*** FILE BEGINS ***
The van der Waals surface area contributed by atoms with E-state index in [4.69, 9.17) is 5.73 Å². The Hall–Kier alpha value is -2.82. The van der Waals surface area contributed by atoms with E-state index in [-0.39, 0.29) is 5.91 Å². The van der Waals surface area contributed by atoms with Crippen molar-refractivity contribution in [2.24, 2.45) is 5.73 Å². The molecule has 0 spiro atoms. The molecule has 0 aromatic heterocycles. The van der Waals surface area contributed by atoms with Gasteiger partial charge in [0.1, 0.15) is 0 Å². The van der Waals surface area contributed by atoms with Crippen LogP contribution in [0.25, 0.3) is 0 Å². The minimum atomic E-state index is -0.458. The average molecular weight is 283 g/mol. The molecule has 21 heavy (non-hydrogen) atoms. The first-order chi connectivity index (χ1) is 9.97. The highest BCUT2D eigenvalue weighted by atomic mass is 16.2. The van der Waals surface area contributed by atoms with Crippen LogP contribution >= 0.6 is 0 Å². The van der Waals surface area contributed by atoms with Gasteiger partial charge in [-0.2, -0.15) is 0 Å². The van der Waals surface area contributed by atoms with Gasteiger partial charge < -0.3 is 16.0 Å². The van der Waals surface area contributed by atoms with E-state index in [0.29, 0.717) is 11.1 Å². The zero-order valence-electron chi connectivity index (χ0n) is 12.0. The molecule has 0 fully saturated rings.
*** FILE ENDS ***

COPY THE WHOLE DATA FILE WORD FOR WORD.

The van der Waals surface area contributed by atoms with E-state index in [4.69, 9.17) is 5.73 Å². The Hall–Kier alpha value is -2.82. The van der Waals surface area contributed by atoms with E-state index in [-0.39, 0.29) is 5.91 Å². The van der Waals surface area contributed by atoms with Crippen molar-refractivity contribution in [2.24, 2.45) is 5.73 Å². The molecule has 0 spiro atoms. The molecule has 0 aromatic heterocycles. The van der Waals surface area contributed by atoms with Gasteiger partial charge in [0.1, 0.15) is 0 Å². The van der Waals surface area contributed by atoms with Crippen LogP contribution in [0.25, 0.3) is 0 Å². The minimum atomic E-state index is -0.458. The average molecular weight is 283 g/mol. The molecule has 21 heavy (non-hydrogen) atoms. The first-order chi connectivity index (χ1) is 9.97. The highest BCUT2D eigenvalue weighted by atomic mass is 16.2. The van der Waals surface area contributed by atoms with Crippen LogP contribution >= 0.6 is 0 Å². The van der Waals surface area contributed by atoms with Gasteiger partial charge in [-0.2, -0.15) is 0 Å². The van der Waals surface area contributed by atoms with Gasteiger partial charge < -0.3 is 16.0 Å². The van der Waals surface area contributed by atoms with E-state index in [0.29, 0.717) is 11.1 Å². The zero-order valence-electron chi connectivity index (χ0n) is 12.0. The molecule has 0 fully saturated rings.